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June 7, 2011
Businesses opposed to Bruce Ratner's Atlantic Yards project dragged to court
NY Daily News
by Erin Durkin
The state has dragged two Atlantic Ave. business owners into court to force them to let developer Bruce Ratner onto their property for construction work on his Atlantic Yards project.
The businesses are resisting, saying they fear property damage - but Ratner warns that shutting him out could delay the opening of the new Barclays Center arena.
OK, and how is that the property owners' problem?
Drew Tressler, president of Global Exhibition Services, which has been making museum and trade show exhibits at the Atlantic Ave. shop for 35 years, said he won't allow the developer to install underground steel cables known as tie-backs. He's afraid it could damage his building.
"Our building is concrete, and I really don't know what long-term effect the drilling will have on it. Concrete is brittle," he said.
Tressler said he's already dealing with noise and congestion from the project and he doesn't need any more headaches. He added the work could block him from renovating the building with new plumbing or a subbasement.
"I don't understand this," he said. "It's certainly not going to help me....I think it would bother any business owner."
The state is also suing Storage Mart, whose owners could not be reached for comment.
Ratner executive Thomas Bonacuso said the work is necessary to finish the Carlton Ave. bridge - which legal agreements say must be done before the arena can open.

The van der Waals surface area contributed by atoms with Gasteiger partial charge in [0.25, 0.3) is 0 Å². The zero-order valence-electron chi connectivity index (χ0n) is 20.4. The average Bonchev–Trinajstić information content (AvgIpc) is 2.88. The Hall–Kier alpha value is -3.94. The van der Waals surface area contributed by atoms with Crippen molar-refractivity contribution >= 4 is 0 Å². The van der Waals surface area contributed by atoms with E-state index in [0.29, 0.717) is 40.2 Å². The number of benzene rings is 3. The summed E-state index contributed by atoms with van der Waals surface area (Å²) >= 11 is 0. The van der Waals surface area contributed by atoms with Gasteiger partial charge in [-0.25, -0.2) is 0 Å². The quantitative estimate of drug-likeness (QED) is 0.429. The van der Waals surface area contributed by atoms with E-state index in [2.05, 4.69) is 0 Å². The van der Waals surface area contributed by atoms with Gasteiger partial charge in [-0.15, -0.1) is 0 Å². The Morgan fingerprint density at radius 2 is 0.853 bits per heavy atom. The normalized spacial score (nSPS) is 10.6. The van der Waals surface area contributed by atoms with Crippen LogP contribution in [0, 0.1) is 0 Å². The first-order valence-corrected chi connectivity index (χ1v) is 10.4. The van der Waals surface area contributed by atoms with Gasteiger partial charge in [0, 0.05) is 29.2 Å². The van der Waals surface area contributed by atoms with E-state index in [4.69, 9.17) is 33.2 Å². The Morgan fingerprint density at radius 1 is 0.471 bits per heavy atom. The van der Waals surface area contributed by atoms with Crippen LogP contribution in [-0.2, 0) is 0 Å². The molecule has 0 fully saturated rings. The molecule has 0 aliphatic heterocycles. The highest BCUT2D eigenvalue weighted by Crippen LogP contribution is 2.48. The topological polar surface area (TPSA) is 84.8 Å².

"Delay in completion of work would also prevent the arena from opening on schedule" in fall 2012, Bonacuso wrote.
"The results would be devastating," he added, adding it would cost the developer "many millions of dollars."
NoLandGrab: Maybe Forest City should have thought about that before they ignored working on the bridge for a couple years once they tore it down.
Curbed, Revenge of the Megaprojects
Today in Atlantic Yards opposition, the state has taken two Atlantic Avenue businesses to court because they've refused to let Bruce Ratner onto their properties for arena-related construction. One store owner has denied the developer's request to put in underground steel cables because he's worried about building damage. The developer, meanwhile, says the opposition could delay the arena opening. An argument we're sure will work well on the businesses' owners, since their properties are in line for state seizure when it's time for AY's next phase.
Joshua Rikon, an attorney for Global Exhibition Services, said eminent domain laws don't cover the kind of access the state is demanding and that the move reflects "poor planning" on Ratner's part.
Posted by eric at June 7, 2011 1:36 PM